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[334] march as soon as possible, with the ulterior purpose to ‘reinforce our armies in Virginia.’ He telegraphed his determination to Grant on November 1, and on November 6 wrote him very fully, giving his reasons, including that to reinforce Grant. Hence Sherman was well able to say at Savannah on December 24: ‘I feel no doubt whatever as to our future plans. I have thought them over so long and well that they appear as clear as daylight.’

It should be observed that Sherman's letter of November 6 to Grant was strictly confidential. ‘I have still some thoughts . . . that should be confided to you [that is, to Grant and to nobody else] as a key to future developments.’ Neither Grant nor Sherman appears to have made any use of that ‘key’ for the public benefit. But it now unlocks the store-house of Sherman's mind, and shows to the world more of the real character of the great strategist than any other public document he ever wrote.

Then Grant was ready with his plan, first to seize and hold the Southern railroads by which supplies could reach Lee, and second, for Sherman and the most of his army to come to Virginia by sea, to which Sherman responded with all the loyalty of his most loyal nature, only mentioning incidentally his own plan. Thereupon, when Grant gave him an invitation to speak freely, he replied as above quoted, and explained in detail his plans for the northward march, to ‘be on the Roanoke, either at Raleigh or Weldon, by the time the spring fairly opens; and if you feel confident that you can whip Lee outside of his intrenchments, I feel equally confident that I can handle him in the open country.’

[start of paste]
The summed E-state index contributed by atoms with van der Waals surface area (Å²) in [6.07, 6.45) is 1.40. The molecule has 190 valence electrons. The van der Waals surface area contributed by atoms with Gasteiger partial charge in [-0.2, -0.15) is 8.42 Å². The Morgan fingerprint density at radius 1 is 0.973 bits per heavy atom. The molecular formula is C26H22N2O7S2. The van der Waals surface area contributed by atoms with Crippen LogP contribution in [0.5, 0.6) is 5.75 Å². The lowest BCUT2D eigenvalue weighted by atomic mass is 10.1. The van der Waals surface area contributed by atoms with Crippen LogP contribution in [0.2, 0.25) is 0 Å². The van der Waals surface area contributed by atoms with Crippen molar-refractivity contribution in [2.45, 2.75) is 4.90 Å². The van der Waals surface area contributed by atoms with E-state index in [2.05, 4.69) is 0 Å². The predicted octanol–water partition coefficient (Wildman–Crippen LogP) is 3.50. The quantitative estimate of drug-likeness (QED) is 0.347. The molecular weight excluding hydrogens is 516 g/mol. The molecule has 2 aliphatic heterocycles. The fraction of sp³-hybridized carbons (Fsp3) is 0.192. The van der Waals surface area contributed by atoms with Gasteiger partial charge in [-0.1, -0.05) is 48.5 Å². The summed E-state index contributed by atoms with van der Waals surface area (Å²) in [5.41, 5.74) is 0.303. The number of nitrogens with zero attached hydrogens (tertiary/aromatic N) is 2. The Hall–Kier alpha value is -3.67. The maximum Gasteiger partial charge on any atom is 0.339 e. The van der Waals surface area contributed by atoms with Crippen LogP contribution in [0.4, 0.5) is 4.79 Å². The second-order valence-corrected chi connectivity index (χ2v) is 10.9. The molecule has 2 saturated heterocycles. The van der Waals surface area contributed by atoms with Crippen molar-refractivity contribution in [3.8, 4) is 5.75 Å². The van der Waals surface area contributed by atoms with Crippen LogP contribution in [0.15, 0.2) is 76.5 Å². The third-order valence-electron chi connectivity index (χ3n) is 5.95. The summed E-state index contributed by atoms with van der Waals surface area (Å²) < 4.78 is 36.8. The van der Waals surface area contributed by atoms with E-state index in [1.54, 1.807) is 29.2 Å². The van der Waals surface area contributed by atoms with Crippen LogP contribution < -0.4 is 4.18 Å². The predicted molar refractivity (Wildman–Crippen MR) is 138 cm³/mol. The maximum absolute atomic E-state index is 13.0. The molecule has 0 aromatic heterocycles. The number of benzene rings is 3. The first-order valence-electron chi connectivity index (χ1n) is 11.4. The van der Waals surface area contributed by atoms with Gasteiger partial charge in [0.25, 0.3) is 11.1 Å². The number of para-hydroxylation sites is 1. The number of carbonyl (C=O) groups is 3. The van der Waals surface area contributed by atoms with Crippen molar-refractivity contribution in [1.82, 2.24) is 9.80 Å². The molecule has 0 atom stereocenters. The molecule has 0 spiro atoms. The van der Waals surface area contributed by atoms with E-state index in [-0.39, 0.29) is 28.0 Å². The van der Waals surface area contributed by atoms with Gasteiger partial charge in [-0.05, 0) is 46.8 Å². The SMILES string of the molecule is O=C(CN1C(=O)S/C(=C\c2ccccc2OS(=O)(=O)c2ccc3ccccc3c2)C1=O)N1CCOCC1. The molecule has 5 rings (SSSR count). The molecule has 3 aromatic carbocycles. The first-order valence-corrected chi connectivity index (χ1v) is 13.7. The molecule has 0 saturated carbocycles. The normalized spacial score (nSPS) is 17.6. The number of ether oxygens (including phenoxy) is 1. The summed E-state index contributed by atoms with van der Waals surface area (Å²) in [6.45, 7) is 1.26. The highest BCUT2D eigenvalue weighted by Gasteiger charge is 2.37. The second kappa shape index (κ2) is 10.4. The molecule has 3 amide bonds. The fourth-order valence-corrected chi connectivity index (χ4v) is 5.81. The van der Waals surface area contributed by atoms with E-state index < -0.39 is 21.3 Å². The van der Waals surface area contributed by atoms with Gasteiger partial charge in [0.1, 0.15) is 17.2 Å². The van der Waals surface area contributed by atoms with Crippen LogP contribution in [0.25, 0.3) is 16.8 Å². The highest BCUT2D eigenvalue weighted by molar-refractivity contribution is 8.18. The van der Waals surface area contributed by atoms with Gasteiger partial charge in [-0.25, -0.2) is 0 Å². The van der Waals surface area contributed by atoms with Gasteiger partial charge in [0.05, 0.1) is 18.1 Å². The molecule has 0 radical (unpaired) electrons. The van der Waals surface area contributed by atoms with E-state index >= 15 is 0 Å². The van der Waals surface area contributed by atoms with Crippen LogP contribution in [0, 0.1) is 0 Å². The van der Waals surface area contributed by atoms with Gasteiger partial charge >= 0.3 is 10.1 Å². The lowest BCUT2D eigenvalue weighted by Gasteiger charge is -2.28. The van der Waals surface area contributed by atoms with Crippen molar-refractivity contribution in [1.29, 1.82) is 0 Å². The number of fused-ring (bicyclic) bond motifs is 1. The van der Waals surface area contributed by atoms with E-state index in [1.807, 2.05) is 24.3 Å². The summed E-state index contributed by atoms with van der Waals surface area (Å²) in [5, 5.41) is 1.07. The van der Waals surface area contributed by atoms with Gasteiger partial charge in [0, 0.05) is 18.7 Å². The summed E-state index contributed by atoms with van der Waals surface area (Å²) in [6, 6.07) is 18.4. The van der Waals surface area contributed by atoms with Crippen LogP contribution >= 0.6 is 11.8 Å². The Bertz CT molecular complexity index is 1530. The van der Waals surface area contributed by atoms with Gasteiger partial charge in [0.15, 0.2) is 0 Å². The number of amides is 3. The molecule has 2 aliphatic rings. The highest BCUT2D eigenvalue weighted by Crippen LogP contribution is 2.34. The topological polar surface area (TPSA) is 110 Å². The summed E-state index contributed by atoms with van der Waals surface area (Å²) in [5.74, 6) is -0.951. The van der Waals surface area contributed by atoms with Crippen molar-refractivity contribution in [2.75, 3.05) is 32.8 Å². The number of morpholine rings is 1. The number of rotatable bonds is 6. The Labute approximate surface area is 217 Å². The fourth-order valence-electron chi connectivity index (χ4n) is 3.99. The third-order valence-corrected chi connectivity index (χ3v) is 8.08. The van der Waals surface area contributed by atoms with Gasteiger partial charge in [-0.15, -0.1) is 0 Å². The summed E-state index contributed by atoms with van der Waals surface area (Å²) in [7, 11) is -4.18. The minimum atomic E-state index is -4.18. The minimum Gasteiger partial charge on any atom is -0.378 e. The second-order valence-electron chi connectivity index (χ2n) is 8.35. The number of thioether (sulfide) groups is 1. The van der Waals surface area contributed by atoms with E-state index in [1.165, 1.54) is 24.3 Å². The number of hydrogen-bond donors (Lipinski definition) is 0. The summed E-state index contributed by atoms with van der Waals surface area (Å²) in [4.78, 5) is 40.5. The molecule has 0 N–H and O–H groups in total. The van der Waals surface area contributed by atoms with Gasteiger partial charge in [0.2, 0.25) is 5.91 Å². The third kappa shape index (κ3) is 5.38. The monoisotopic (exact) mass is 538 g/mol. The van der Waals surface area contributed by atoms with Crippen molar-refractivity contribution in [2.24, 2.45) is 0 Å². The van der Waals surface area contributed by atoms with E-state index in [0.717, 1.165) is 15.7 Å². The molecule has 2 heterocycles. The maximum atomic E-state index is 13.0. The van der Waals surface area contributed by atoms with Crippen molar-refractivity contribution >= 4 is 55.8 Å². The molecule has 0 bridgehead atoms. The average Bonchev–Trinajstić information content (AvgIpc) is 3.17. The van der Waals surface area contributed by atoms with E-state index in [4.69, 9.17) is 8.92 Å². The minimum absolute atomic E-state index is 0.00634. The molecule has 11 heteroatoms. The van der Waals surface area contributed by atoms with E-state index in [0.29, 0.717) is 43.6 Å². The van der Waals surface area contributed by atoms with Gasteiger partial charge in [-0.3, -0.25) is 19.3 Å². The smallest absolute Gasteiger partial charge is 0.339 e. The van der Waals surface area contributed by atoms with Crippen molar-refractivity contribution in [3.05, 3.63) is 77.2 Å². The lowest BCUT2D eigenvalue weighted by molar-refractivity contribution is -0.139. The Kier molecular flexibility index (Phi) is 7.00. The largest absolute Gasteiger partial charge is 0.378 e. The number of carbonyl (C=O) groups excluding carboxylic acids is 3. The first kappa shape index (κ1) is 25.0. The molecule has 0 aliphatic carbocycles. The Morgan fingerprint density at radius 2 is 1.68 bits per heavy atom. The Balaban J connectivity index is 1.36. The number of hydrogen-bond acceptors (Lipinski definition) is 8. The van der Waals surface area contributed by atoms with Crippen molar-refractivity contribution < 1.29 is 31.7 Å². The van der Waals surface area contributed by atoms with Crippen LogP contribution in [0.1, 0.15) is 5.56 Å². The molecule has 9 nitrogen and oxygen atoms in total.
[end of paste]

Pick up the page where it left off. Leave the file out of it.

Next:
But Sherman's ‘busy brain’ had provided in advance even for the worst possible contingency—that after all his long march, however long it might prove to be, that march might have to ‘stand alone’—he might not actually take part in the capture of either of the Confederate

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